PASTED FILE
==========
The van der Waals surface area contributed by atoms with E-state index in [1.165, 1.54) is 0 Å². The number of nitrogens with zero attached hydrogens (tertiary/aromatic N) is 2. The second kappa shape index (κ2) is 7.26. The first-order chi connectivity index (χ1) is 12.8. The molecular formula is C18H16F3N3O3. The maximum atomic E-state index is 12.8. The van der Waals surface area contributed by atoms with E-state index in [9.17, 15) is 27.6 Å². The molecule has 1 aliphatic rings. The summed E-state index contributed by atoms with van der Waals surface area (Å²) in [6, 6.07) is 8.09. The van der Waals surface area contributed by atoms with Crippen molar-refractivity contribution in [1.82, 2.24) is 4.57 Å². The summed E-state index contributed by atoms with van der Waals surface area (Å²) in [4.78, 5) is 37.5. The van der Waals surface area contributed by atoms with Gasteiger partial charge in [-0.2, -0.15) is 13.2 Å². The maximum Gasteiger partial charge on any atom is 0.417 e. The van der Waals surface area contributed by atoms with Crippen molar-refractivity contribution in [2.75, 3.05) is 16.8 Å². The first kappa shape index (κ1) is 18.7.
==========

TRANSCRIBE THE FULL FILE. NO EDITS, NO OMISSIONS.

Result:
The van der Waals surface area contributed by atoms with E-state index in [1.165, 1.54) is 0 Å². The number of nitrogens with zero attached hydrogens (tertiary/aromatic N) is 2. The second kappa shape index (κ2) is 7.26. The first-order chi connectivity index (χ1) is 12.8. The molecular formula is C18H16F3N3O3. The maximum atomic E-state index is 12.8. The van der Waals surface area contributed by atoms with E-state index in [9.17, 15) is 27.6 Å². The molecule has 1 aliphatic rings. The summed E-state index contributed by atoms with van der Waals surface area (Å²) in [6, 6.07) is 8.09. The van der Waals surface area contributed by atoms with Crippen molar-refractivity contribution in [1.82, 2.24) is 4.57 Å². The summed E-state index contributed by atoms with van der Waals surface area (Å²) in [4.78, 5) is 37.5. The van der Waals surface area contributed by atoms with Gasteiger partial charge in [-0.2, -0.15) is 13.2 Å². The maximum Gasteiger partial charge on any atom is 0.417 e. The van der Waals surface area contributed by atoms with Crippen molar-refractivity contribution in [2.75, 3.05) is 16.8 Å². The first kappa shape index (κ1) is 18.7.